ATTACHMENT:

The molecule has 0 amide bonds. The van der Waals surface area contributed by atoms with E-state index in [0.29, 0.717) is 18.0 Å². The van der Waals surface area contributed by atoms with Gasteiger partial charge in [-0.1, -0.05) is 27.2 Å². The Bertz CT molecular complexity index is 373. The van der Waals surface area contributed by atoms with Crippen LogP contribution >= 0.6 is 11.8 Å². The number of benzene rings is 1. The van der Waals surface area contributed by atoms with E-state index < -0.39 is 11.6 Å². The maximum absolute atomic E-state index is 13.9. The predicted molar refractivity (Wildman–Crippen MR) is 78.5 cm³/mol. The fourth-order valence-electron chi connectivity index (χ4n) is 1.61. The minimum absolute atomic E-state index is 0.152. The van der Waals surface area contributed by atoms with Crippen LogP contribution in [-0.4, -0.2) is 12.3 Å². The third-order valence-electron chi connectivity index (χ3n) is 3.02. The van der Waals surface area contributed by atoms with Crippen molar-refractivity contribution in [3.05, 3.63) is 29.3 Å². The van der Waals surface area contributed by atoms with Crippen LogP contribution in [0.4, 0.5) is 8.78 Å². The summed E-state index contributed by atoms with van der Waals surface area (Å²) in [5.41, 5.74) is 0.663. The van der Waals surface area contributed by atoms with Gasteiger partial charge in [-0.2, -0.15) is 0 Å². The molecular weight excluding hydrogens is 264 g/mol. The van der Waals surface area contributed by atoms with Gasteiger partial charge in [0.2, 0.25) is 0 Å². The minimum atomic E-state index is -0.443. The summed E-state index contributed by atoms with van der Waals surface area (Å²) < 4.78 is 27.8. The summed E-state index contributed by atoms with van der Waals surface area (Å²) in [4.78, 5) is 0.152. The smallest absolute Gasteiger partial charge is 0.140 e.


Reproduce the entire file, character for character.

The molecule has 0 amide bonds. The van der Waals surface area contributed by atoms with E-state index in [0.29, 0.717) is 18.0 Å². The van der Waals surface area contributed by atoms with Gasteiger partial charge in [-0.1, -0.05) is 27.2 Å². The Bertz CT molecular complexity index is 373. The van der Waals surface area contributed by atoms with Crippen LogP contribution >= 0.6 is 11.8 Å². The number of benzene rings is 1. The van der Waals surface area contributed by atoms with E-state index < -0.39 is 11.6 Å². The maximum absolute atomic E-state index is 13.9. The predicted molar refractivity (Wildman–Crippen MR) is 78.5 cm³/mol. The fourth-order valence-electron chi connectivity index (χ4n) is 1.61. The minimum absolute atomic E-state index is 0.152. The van der Waals surface area contributed by atoms with Crippen LogP contribution in [-0.4, -0.2) is 12.3 Å². The third-order valence-electron chi connectivity index (χ3n) is 3.02. The van der Waals surface area contributed by atoms with Crippen molar-refractivity contribution in [3.05, 3.63) is 29.3 Å². The van der Waals surface area contributed by atoms with Crippen LogP contribution in [0.4, 0.5) is 8.78 Å². The summed E-state index contributed by atoms with van der Waals surface area (Å²) in [5.41, 5.74) is 0.663. The van der Waals surface area contributed by atoms with Gasteiger partial charge in [-0.2, -0.15) is 0 Å². The molecular weight excluding hydrogens is 264 g/mol. The van der Waals surface area contributed by atoms with Gasteiger partial charge in [0.2, 0.25) is 0 Å². The minimum atomic E-state index is -0.443. The summed E-state index contributed by atoms with van der Waals surface area (Å²) < 4.78 is 27.8. The summed E-state index contributed by atoms with van der Waals surface area (Å²) in [4.78, 5) is 0.152. The smallest absolute Gasteiger partial charge is 0.140 e.